But Craig Merrilees, spokesperson for the local union said, "They want to take good jobs and turn them into junk jobs. We don't want the company taking a full time job and chopping it into a part-time job, a temporary job, a job without benefits, a job that's outsourced."
The local chapter of the International Longshore and Warehouse Union asserts that Rio Tinto's demands were not only injurious to their jobs, families and quality of life, but they are actually illegal. So the union filed a complaint with the National Labor Relations Board alleging that the lockout itself is illegal. The charges are currently being investigated by the National Labor Relations Board, according to the union's website.
If the situation is not resolved quickly, the Rio Tinto lockout may have dire, long-term consequences for the town of Boron, 80 miles north east of Los Angeles in the Antelope Valley. The mine affects everything in the town, mainly because there is not much else here on the western edge of the Mojave Desert.
Boron is already hurting in the flailing economy. The city has posted unemployment rates of around 15%, higher than the state-wide unemployment average of 12.4%.
Beside the Borax mine, the nearest large employer is Edwards Air Force Base, about 25 miles west of Boron on Highway 58. It employs somewhere in the neighborhood of 13,000 employees, according to the Environmental Protection Agency. The closest large city in the area is Lancaster, and it's a 55-mile drive from Boron.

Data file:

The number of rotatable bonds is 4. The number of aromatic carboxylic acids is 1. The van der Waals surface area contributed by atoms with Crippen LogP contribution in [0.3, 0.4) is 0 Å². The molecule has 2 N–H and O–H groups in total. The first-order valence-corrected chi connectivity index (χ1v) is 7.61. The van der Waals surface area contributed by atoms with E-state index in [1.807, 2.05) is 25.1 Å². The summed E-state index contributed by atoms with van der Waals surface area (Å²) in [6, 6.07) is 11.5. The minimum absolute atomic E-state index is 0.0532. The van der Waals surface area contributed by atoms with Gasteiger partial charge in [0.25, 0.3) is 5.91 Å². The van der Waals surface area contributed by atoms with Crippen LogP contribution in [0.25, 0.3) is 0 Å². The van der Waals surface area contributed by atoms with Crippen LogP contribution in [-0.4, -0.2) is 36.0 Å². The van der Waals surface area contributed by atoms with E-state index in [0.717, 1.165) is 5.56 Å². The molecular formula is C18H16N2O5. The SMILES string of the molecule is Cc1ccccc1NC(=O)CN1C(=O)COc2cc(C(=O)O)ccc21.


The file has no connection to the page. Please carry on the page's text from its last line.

The miners' only real hope for employment in a field they're qualified for is to return to the Borax mine, or they may have to move to another mining town in another state.
It's not uncommon to meet a second- or third-generation mine worker. Terri Judd is a front loader operator who has been featured in news reports by American Public Media's Marketplace and the Nation. Her name has become synonymous with the third-generation Boron miner. She sat in on our interview of the union miners, her colleagues in the pit: Jimmy Lyon, a third-generation miner; Michael and Steve Davenport, who are brothers and second-generation mineworkers; and Steve Merrilees, the union spokesperson.